Notes: Park, Creamer disappointed in rough at Kraft

By Associated PressApril 2, 2014, 11:36 pm

RANCHO MIRAGE, Calif. – Defending champion Inbee Park and Singapore winner Paula Creamer were disappointed to see the short rough at the Kraft Nabisco Championship.

''It's a shame it's not 5 inches,'' Creamer said. ''Definitely, you can hit a 5-iron out of the rough if you do hit it in there. The greens, I'm sure, will get faster as the weekend comes around. They're so green. I've never seen this golf course so green and lush.''

The rough is only 2-3 inches, taking away a big advantage for straight hitters.

''This golf course, I think, definitely needs more rough,'' Park said. ''It's a major. We're used to seeing narrow fairways on this golf course. I still feel there is a rough still, but it's not as long. Even if you're in the rough, you can go at the green. Last few years you couldn't go at the green. You just had to punch it out.

''Obviously, how I've been striking the ball, I really want it to be longer. ... It opens up a little bit more to the field. A lot more players can win now.''

In Singapore, Creamer made a breaking, downhill 75-foot eagle putt on the second extra hole to beat Azahara Munoz in the HSBC Women's Champions.

''I get to show my kids that one day,'' Creamer said. ''When they say, 'I'm not cool,' I can say, 'I did this, though.'''

The victory was her 10th on the tour and first since the 2010 U.S. Women's Open.


STUCK IN SECOND: Third-ranked Stacy Lewis has five runner-up finishes since winning the Women's British Open in August.

''I definitely would have liked some more wins, especially in the last six months or so, but I feel like I'm moving in the right direction,'' said Lewis, the 2011 Kraft Nabisco winner for the first of her eight LPGA Tour titles.

The Texan has finished in the top 10 in 15 of the last 16 tournaments she has completed. After her top-10 streak ended at 13 with a tie for 40th in Singapore, she tied for second two weeks ago in Phoenix and tied for sixth last week in Carlsbad.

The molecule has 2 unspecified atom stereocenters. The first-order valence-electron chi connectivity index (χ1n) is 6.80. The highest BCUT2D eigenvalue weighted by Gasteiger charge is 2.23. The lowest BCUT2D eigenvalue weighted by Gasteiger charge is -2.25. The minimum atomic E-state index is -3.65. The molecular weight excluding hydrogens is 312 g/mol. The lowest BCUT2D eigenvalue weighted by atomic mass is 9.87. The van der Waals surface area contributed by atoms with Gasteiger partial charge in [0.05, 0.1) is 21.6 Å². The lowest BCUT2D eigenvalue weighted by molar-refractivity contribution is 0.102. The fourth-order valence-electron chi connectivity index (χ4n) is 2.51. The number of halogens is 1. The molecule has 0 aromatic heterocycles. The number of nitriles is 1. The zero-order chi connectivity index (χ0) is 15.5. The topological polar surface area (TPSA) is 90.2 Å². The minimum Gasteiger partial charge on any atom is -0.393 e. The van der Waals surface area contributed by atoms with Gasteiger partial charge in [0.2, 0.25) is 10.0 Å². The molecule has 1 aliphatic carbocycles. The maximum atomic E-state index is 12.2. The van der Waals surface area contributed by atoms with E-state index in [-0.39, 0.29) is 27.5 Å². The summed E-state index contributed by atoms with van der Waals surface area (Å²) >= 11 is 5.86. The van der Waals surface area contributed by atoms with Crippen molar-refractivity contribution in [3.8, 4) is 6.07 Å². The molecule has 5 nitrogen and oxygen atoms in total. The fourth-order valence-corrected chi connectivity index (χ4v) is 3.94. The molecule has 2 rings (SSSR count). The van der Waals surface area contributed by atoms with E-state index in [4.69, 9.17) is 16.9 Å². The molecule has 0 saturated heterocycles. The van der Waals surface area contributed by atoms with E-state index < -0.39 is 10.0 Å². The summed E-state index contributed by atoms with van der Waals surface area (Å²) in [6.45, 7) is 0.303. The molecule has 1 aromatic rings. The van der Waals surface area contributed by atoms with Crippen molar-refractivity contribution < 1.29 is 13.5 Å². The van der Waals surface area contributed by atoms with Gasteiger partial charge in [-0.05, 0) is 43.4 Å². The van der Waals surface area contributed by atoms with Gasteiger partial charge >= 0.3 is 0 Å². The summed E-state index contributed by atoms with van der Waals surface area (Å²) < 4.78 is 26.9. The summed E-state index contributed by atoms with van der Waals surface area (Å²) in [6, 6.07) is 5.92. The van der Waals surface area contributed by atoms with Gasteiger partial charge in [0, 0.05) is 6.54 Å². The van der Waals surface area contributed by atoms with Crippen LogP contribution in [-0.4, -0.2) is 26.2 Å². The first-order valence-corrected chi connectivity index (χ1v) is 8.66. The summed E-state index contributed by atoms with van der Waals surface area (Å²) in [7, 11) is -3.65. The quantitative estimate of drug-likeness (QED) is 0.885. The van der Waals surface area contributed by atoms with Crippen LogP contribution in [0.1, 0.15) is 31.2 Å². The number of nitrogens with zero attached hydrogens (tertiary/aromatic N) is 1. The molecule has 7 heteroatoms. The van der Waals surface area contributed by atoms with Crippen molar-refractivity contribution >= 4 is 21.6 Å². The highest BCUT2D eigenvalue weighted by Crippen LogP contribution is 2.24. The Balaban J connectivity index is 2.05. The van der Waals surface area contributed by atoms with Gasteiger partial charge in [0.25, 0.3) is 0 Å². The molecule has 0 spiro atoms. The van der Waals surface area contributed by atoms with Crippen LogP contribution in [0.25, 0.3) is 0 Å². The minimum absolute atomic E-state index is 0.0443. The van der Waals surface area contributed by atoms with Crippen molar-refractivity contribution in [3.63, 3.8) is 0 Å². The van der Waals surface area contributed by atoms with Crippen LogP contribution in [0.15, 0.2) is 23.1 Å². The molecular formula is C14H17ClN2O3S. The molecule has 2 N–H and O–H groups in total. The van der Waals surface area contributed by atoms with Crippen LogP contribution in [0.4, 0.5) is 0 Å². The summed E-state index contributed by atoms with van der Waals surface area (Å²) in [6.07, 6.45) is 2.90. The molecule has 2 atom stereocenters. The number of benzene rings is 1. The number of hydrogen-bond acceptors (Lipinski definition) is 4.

''Last week, I didn't feel like I played my best golf, but I still had a chance going into Sunday,'' Lewis said. ''That's what I'm really proud of.''

She has been thinking about the Kraft Nabisco for months.

''Probably in December, as soon as the year is over,'' Lewis said. ''I work all offseason to get ready for the majors and to be peaking at the right time, to get ready for this week.''


ANNIKA MAJOR AWARD: The major champion who earns the most points in the five major championships will receive the Rolex Annika Major Award.

Annika Sorenstam won 10 major titles during her Hall of Fame career.

''Who better than Annika Sorenstam to represent the best in performances, at the biggest events,'' LPGA Tour Commissioner Mike Whan said in announcing the award.

Points will be awarded to the top 10 at the five tournaments, with a victory worth 60 points, second 24, third 18, down to two for 10th.

Sorenstam was asked if she was responsible for requiring a player to win one the events to be eligible for the award.

''I had a little bit to do with that,'' Sorenstam said.

The winner will get $100,000 and a watch.


AMATEUR LINEUP: Nelly Korda, Bahamas winner Jessica Korda's 15-year-old sister, is one of nine amateurs in the field.

The younger Korda tied for 67th last summer in the U.S. Women's Open. Her father, former tennis star Petr Korda, is working as her caddie.

Korda is paired with Charley Hull, the 18-year-old English player who played in the Solheim Cup last year and won her first pro title last month in Morocco.

Korda is joined in the field by four other junior players - 15-year-old Angel Yin, 16-year-old Brooke Henderson, and 17-year-old Australians Minjee Lee and Su Hyun Oh.

Lee, ranked 110th in the world, will be part of Australia's four-player team in the International Crown in July at Caves Valley in Maryland.

Alabama's Emma Talley, the 2013 U.S. Women's Amateur champion, also is playing along with Southern California's Annie Park - the NCAA champion - and UCLA's Alison Lee and Clemson's Ashlan Ramsey. Stanford's Mariah Stackhouse turned down a spot because of a conflict with a college tournament.


TOP PAIRINGS: Defending champion Inbee Park will play alongside 2012 winner Sun Young Yoo the first two rounds.

They will open Thursday morning on the 10th tee, followed by the groups of Lydia Ko-Ai Miyazato, Stacy Lewis-Anna Nordqvist, Cristie Kerr-So Yeon Ryu, Jessica Korda-Brittany Lincicome, and Na Yeon Choi-Yani Tseng.